Then the last part of bonding and anti bonding orbital interaction (overlap) stabilizing the staggered conformation of ethane is also not so clear to me. How does partially putting electrons in a higher energy molecular orbital (anti bonding) make a molecule's conformation lower in energy?

First off, let's recognize that the orbital interaction you are referring to is a way to understand the effect of hyperconjugation in various conformations. Also, we are not putting electrons in a higher energy molecular orbital.

Here are some diagrams that may help explain this. The first diagram on the left doesn't relate to hyperconjugation, but since it is part of the picture, let's explain it. The Pauli Exclusion principle says that we can't have electrons with the same quantum numbers in the same orbital. In ethane, each pair of electrons in one C-H bond have the same quantum numbers as the pair electrons in any other C-H bond. Therefor, the closer we bring 2 C-H bonds, the closer we are to violating the Pauli Exclusion principle. This argument tells us that the eclipsed conformation should therefor, be higher in energy than the staggered conformation.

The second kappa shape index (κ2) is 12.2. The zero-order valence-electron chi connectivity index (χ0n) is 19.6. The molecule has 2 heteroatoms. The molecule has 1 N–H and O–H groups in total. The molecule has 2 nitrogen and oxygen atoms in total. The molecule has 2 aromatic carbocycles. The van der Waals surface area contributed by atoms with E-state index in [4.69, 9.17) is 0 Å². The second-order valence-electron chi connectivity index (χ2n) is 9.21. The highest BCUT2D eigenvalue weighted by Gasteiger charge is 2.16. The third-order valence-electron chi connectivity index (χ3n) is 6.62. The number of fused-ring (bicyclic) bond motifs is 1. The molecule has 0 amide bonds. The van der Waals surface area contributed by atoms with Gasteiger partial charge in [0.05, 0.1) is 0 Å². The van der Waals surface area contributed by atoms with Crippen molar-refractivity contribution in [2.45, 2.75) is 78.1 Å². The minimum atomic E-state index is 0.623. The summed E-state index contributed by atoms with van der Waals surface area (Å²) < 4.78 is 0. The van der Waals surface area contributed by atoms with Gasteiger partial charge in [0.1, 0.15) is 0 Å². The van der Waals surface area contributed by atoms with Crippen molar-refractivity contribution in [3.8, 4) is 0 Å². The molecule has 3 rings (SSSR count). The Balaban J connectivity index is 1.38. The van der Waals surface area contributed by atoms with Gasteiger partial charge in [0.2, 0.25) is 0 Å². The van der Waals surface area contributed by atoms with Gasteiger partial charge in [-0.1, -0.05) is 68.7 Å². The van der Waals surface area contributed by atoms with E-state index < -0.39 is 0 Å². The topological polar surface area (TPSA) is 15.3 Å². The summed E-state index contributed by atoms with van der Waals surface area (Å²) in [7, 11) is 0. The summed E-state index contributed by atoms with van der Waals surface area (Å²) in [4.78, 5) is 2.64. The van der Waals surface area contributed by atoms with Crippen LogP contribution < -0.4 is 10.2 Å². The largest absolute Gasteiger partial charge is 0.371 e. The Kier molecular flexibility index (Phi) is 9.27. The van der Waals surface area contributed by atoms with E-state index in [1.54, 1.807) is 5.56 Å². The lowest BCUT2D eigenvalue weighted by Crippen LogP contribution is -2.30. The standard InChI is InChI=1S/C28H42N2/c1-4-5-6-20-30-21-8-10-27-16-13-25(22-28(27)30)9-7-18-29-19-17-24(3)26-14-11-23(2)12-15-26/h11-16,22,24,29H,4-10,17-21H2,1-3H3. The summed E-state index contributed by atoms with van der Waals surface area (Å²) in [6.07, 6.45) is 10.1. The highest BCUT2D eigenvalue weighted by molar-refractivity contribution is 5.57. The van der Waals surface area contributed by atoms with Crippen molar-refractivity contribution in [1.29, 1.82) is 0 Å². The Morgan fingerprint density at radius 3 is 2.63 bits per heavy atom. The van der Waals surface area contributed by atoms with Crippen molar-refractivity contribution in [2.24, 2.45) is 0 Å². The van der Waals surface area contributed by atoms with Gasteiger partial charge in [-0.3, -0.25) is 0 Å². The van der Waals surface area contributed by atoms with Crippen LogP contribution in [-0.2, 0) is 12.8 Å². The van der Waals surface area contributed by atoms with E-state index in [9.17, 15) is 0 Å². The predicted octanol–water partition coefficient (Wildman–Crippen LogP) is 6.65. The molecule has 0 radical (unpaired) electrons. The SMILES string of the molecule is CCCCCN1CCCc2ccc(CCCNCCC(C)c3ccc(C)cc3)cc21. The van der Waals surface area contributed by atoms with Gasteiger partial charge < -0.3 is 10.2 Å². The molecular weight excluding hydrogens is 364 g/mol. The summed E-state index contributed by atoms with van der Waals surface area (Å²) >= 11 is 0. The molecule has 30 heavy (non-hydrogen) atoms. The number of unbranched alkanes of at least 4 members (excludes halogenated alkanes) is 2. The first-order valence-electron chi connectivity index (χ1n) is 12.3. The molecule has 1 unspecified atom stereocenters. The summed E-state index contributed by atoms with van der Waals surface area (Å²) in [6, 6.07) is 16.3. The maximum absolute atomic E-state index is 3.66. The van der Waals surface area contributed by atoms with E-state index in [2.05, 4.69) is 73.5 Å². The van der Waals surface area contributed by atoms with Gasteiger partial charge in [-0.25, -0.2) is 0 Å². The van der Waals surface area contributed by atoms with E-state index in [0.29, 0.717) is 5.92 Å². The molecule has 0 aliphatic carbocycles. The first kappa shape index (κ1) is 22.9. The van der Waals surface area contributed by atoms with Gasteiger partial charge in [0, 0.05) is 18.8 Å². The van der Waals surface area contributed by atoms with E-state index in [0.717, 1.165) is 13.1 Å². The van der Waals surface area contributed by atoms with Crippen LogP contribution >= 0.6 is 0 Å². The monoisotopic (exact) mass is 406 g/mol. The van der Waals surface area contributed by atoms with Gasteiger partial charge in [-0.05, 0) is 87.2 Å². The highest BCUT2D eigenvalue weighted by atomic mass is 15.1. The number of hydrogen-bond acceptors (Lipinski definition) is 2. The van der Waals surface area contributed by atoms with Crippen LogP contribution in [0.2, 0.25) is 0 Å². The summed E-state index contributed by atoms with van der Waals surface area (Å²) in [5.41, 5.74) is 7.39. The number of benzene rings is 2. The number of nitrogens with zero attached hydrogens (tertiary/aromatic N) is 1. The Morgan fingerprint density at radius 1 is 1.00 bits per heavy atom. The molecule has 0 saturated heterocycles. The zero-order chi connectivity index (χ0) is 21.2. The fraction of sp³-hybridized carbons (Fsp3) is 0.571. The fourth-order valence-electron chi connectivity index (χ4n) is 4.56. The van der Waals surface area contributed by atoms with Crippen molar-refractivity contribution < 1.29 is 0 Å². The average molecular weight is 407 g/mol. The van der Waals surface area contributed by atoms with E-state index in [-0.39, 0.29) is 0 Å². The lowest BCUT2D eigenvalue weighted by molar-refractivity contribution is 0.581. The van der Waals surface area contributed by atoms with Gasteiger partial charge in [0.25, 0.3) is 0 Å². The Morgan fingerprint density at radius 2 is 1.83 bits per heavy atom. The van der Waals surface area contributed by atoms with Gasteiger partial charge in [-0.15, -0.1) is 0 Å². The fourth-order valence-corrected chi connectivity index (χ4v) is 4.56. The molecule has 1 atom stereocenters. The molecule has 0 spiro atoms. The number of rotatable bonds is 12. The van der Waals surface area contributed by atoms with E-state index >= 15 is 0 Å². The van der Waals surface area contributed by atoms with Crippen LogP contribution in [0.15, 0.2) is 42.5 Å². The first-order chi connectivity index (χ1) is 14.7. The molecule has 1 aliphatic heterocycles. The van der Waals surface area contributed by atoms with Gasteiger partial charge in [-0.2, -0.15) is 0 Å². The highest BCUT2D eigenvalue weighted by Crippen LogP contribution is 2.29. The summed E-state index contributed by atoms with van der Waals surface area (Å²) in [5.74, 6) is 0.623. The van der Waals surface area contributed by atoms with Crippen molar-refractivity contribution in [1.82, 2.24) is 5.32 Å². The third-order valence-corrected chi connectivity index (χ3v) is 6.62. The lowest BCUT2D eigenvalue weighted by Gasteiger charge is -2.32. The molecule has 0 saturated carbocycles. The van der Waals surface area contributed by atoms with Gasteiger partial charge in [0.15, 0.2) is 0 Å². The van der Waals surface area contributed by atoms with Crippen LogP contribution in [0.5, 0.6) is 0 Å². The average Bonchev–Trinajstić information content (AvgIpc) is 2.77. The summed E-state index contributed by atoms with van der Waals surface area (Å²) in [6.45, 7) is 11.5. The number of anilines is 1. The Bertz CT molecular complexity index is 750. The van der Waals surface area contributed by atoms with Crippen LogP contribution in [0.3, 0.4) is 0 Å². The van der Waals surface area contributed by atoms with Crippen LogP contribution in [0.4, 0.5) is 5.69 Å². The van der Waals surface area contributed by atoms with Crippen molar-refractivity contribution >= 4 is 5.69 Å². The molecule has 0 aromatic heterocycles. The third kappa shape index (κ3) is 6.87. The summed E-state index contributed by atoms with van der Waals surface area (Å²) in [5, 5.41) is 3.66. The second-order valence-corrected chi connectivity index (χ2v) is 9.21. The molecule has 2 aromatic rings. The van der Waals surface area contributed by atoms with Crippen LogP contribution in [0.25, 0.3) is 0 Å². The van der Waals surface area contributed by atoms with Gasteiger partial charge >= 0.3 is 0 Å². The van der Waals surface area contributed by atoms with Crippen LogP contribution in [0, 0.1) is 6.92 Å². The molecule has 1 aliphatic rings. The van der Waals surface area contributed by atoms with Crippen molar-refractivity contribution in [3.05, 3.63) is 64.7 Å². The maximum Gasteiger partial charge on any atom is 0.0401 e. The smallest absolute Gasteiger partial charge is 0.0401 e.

The figures in the middle and the right show the effects of hyperconjugation upon the eclipsed and staggered conformations of ethane, respectively. According to Frontier Molecular Orbital theory we examine the interaction between the highest occupied molecular orbital (HOMO) and the lowest unoccupied molecular orbital (LUMO) to see if stabilization or destabilization results. In the hyperconjugated resonance structure for ethane we have a proton and a pair of electrons in the carbon $\ce{sp^3}$ orbital, that $\ce{sp^3}$ orbital with two electrons is our HOMO. The only LUMO for it to interact with is the LUMO for the C-H (the $\sigma^{*}$ orbital) bond on the adjacent carbon atom. We can mix the $\ce{sp^3}$ and $\sigma^{*}$ orbitals to produce 2 new MOs, one bonding (no nodes between these 2 orbitals) and one antibonding (1 node between these two orbitals). What is pictured below is the bonding (in-phase, no nodes) combination of these two orbitals. We see that in the eclipsed (middle) conformation the interaction in this orbital is destabilizing, there is no constructive overlap. However, in the staggered (right) conformation the overlap within this orbital is now constructive - there is positive overlap. The hyperconjugation argument also favors the staggered conformation being at lower energy.